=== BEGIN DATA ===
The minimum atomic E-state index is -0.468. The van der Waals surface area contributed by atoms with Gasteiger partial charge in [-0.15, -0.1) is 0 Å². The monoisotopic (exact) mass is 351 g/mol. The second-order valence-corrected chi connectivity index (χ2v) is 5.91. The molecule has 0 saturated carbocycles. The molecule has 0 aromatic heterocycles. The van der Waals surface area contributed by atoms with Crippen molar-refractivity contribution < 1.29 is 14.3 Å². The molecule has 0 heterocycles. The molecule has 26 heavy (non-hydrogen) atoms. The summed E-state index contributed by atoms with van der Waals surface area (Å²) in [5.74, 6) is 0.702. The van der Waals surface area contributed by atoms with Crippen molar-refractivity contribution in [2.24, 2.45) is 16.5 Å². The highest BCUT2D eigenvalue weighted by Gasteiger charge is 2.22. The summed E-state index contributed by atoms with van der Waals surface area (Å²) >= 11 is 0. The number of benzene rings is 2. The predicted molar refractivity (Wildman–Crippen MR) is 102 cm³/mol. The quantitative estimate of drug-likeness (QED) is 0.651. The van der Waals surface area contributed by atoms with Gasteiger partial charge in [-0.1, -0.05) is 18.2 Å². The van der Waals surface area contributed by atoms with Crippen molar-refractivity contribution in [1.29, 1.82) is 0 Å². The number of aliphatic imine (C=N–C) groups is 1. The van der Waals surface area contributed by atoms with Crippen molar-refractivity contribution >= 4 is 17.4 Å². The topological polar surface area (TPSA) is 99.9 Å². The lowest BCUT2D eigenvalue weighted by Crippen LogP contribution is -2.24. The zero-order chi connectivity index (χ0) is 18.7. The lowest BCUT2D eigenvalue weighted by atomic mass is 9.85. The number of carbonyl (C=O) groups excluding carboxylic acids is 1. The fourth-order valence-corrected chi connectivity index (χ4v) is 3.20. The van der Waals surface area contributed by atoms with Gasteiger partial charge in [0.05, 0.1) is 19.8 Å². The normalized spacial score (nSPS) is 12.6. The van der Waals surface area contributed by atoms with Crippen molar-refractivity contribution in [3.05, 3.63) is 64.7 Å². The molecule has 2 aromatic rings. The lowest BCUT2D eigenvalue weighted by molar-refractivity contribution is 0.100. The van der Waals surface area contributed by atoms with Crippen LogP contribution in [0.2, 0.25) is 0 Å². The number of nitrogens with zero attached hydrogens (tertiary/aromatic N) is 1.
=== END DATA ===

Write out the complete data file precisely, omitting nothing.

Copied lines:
The minimum atomic E-state index is -0.468. The van der Waals surface area contributed by atoms with Gasteiger partial charge in [-0.15, -0.1) is 0 Å². The monoisotopic (exact) mass is 351 g/mol. The second-order valence-corrected chi connectivity index (χ2v) is 5.91. The molecule has 0 saturated carbocycles. The molecule has 0 aromatic heterocycles. The van der Waals surface area contributed by atoms with Crippen molar-refractivity contribution < 1.29 is 14.3 Å². The molecule has 0 heterocycles. The molecule has 26 heavy (non-hydrogen) atoms. The summed E-state index contributed by atoms with van der Waals surface area (Å²) in [5.74, 6) is 0.702. The van der Waals surface area contributed by atoms with Crippen molar-refractivity contribution in [2.24, 2.45) is 16.5 Å². The highest BCUT2D eigenvalue weighted by Gasteiger charge is 2.22. The summed E-state index contributed by atoms with van der Waals surface area (Å²) >= 11 is 0. The number of benzene rings is 2. The predicted molar refractivity (Wildman–Crippen MR) is 102 cm³/mol. The quantitative estimate of drug-likeness (QED) is 0.651. The van der Waals surface area contributed by atoms with Gasteiger partial charge in [-0.1, -0.05) is 18.2 Å². The van der Waals surface area contributed by atoms with Crippen molar-refractivity contribution in [1.29, 1.82) is 0 Å². The number of aliphatic imine (C=N–C) groups is 1. The van der Waals surface area contributed by atoms with Crippen molar-refractivity contribution >= 4 is 17.4 Å². The topological polar surface area (TPSA) is 99.9 Å². The lowest BCUT2D eigenvalue weighted by Crippen LogP contribution is -2.24. The zero-order chi connectivity index (χ0) is 18.7. The lowest BCUT2D eigenvalue weighted by atomic mass is 9.85. The number of carbonyl (C=O) groups excluding carboxylic acids is 1. The fourth-order valence-corrected chi connectivity index (χ4v) is 3.20. The van der Waals surface area contributed by atoms with Gasteiger partial charge in [0.05, 0.1) is 19.8 Å². The normalized spacial score (nSPS) is 12.6. The van der Waals surface area contributed by atoms with Crippen molar-refractivity contribution in [3.05, 3.63) is 64.7 Å². The molecule has 2 aromatic rings. The lowest BCUT2D eigenvalue weighted by molar-refractivity contribution is 0.100. The van der Waals surface area contributed by atoms with Crippen LogP contribution in [0.2, 0.25) is 0 Å². The number of nitrogens with zero attached hydrogens (tertiary/aromatic N) is 1.